In June 2011, the Supreme Court reversed. American Electric Power v. Connecticut, 131 S. Ct. 2527 (2011). It held that whether plaintiffs had a federal common-law public nuisance claim was an "academic question" because any such claim was displaced by the Clean Air Act, which authorizes EPA to regulate carbon-dioxide emissions. Because plaintiffs' state law public nuisance claims were not presented, the Supreme Court did not address whether the CAA would preempt those claims.

In the interim, two additional climate change cases had been making their way through the courts. In 2005, plaintiffs in Comer v. Murphy Oil USA filed a public nuisance lawsuit in the Southern District of Mississippi, claiming that emissions of greenhouse gases by more than 80 defendants caused climate change, which allegedly warmed the Gulf of Mexico and strengthened Hurricane Katrina, increasing the damage to their property. The case was dismissed by the district court, plaintiffs' appeal was dismissed by the Fifth Circuit Court of Appeals, Comer v. Murphy Oil USA, 607 F.3d 1049 (5th Cir. 2010),[1] and a petition for writ of mandamus to the Supreme Court also was denied. In re Comer, U.S. No. 10‑294 (Jan. 10, 2011). In May 2011, plaintiffs refiled their claim in Mississippi federal district court. The court again dismissed the case, concluding, among other things, that plaintiffs' claims were both displaced (as in AEP) and preempted. Comer v. Murphy Oil USA, Inc., 839 F.Supp.2d 84 (S.D. Miss. 2012). Plaintiffs appealed to the Fifth Circuit, and briefing is ongoing. Comer v. Murphy Oil USA, Inc., No. 12-60291 (5th Cir.).

At the same time, Kivalina's case progressed to the Ninth Circuit. Kivalina involves a tiny native Alaskan fishing village suing two dozen defendants, alleging that severe weather generated by climate change has eroded their land to the point that the village will be forced to move. The district court dismissed the case as involving a nonjusticiable political question and for lack of standing. The village appealed to the Ninth Circuit, which affirmed the dismissal.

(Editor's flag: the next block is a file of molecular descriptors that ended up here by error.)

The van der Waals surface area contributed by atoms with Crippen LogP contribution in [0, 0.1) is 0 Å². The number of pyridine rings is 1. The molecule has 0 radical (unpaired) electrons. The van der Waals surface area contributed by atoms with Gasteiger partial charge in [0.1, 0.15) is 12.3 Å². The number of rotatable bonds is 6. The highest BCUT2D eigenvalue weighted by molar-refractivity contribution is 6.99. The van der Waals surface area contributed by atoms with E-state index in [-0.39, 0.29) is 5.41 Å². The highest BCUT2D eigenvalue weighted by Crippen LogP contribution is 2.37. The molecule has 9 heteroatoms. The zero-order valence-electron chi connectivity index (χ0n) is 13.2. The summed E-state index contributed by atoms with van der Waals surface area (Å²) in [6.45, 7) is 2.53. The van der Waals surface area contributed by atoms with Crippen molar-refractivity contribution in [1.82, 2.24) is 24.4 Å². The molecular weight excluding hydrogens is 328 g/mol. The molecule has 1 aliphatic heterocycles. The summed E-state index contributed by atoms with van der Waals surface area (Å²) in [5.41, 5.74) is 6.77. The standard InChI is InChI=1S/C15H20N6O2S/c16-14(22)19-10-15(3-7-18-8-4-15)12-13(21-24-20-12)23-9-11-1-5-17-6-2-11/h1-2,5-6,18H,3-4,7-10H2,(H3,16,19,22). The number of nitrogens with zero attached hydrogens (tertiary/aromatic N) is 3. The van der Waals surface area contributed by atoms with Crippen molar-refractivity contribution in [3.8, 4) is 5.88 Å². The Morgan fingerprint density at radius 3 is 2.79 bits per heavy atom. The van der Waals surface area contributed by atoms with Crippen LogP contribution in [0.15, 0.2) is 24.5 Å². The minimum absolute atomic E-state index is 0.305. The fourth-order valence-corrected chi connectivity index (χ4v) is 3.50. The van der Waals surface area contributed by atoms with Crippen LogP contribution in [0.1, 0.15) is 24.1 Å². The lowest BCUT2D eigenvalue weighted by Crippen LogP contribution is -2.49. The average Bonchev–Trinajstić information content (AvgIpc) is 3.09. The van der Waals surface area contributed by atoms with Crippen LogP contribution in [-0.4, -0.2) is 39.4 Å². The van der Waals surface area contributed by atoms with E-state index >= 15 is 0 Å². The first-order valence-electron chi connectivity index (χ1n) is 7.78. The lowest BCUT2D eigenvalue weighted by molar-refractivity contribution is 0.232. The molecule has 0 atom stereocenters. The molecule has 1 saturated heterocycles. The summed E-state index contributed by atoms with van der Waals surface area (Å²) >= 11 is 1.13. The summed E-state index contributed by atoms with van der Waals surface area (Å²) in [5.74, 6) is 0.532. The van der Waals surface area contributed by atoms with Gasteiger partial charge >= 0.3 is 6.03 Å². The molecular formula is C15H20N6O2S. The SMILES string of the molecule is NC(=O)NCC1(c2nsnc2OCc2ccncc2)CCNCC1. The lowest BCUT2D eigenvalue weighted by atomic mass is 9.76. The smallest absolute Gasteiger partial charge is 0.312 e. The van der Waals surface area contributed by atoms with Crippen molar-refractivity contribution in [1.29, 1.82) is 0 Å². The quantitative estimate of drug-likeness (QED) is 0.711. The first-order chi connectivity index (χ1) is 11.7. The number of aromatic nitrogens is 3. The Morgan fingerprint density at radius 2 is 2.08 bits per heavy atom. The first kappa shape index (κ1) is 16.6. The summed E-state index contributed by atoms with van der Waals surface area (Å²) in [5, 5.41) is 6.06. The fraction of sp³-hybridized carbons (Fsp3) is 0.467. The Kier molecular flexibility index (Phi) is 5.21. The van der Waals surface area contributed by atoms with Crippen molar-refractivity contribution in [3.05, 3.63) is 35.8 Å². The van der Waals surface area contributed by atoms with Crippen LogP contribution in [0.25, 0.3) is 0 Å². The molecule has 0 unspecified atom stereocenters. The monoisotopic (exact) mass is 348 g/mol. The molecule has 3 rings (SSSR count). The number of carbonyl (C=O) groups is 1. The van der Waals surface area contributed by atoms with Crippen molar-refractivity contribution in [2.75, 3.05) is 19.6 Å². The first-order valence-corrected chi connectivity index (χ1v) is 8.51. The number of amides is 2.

The Ninth Circuit explained that plaintiffs sought to "invoke the federal common law of public nuisance" and that the court's task was to address "first the threshold questions of whether such a theory is viable under federal common law in the first instance and, if so, whether any legislative action has displaced it." 2012 WL 4215921 at *3. Noting that "federal common law includes the general subject of environmental law and specifically includes ambient or interstate air and water pollution," the court concluded that "federal common law can apply to transboundary pollution suits," which are typically "founded on a theory of public nuisance." Id.

However, the court then pointed out that the right to assert a public nuisance claim "has limits." Id. at *4. As one limit, "when federal statutes directly answer the federal question, federal common law does not provide a remedy because legislative action has displaced the common law." Id. The court held that the Supreme Court in AEP has provided "direct guidance" on the issue of displacement of plaintiffs' claims:

The Supreme Court [in AEP] has held that federal common law addressing domestic greenhouse gas emissions has been displaced by Congressional action. That determination displaces federal common law public nuisance actions seeking damages, as well as those actions seeking injunctive relief. The civil conspiracy claim falls with the substantive claim. Therefore, we affirm the judgment of the district court.